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John Stewart – University of Arkansas
This edition of the teacher preparation section features an article by Rob Thorne, the director of Cornell’s PhysTEC site. Cornell is one of four new funded PhysTEC sites. The programs of the other three new sites have been presented in previous issues: North Carolina – Chapel Hill in the Summer 2008 newsletter, Florida International University in the Summer 2008 newsletter, and the University of Minnesota – Twin Cities in the Fall 2008 Newsletter. All four new funded sites build on the methodologies developed by the initial PhysTEC sites, adapting the techniques to their institutions. The article discusses the implementation of a Learning Assistants program at Cornell and the central role of the Teacher in Residence, core features of the PhysTEC model.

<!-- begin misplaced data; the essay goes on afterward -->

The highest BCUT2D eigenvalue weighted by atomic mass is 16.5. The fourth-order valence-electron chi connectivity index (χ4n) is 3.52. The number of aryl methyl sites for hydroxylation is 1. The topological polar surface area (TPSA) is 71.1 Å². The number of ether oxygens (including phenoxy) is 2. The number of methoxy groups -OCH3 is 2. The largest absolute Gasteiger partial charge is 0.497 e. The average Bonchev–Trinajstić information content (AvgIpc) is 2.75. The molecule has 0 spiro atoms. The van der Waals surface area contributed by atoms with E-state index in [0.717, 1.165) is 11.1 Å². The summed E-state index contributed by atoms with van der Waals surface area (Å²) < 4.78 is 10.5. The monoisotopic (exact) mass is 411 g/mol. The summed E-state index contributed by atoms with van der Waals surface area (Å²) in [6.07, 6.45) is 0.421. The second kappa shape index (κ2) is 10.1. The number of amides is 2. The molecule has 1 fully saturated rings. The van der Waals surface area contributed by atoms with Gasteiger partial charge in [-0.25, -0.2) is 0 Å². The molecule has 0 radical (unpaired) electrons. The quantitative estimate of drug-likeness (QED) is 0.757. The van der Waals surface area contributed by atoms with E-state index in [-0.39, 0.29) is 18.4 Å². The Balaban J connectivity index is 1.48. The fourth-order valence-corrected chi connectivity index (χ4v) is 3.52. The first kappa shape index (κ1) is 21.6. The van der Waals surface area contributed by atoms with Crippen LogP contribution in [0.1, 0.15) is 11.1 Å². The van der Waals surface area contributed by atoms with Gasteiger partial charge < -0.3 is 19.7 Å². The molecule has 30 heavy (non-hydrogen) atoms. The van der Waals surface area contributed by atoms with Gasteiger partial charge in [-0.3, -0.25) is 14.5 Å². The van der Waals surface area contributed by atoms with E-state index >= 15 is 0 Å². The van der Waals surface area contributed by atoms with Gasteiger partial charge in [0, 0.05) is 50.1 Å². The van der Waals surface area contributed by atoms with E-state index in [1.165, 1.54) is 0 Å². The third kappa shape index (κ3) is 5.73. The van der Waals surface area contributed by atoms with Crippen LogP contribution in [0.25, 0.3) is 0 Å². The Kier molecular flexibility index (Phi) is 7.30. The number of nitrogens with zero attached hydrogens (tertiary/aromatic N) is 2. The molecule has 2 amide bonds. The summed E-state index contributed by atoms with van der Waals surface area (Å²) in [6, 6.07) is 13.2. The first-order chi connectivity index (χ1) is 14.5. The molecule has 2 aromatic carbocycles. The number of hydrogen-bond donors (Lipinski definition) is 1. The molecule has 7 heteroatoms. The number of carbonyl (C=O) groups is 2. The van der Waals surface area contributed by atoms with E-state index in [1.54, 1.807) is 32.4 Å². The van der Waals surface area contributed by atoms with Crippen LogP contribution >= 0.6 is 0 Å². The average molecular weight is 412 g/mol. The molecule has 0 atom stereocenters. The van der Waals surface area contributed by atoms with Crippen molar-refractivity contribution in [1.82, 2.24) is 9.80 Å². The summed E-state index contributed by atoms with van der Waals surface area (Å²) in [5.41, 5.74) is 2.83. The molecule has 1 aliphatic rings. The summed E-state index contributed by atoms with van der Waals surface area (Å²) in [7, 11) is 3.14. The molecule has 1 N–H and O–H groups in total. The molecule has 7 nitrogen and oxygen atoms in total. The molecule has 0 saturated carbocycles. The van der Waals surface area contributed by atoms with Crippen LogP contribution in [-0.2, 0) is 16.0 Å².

The article also comments on a new and promising source of highly qualified physics teachers, students in terminal physics masters programs or students ending with a terminal physics masters. At the University of Arkansas, we have also found students ending with a terminal masters to be an excellent source of the new high school teachers. Many students enter graduate school with a poor understanding of the demands of physics as a profession. Some of these students find that the best experience they have in graduate school is teaching, particularly teaching in reformed, highly interactive courses. For these students, the transition to teaching as a career is very natural. Long-term tracking at Arkansas shows that the majority of the students who have made this transition are quite happy as teachers. I note that the Noyce Scholarship program has been very helpful in aiding the transition to teaching for some masters students. Joan Prival of the National Science Foundation discussed the most recent Noyce solicitation in the Spring 2009 newsletter.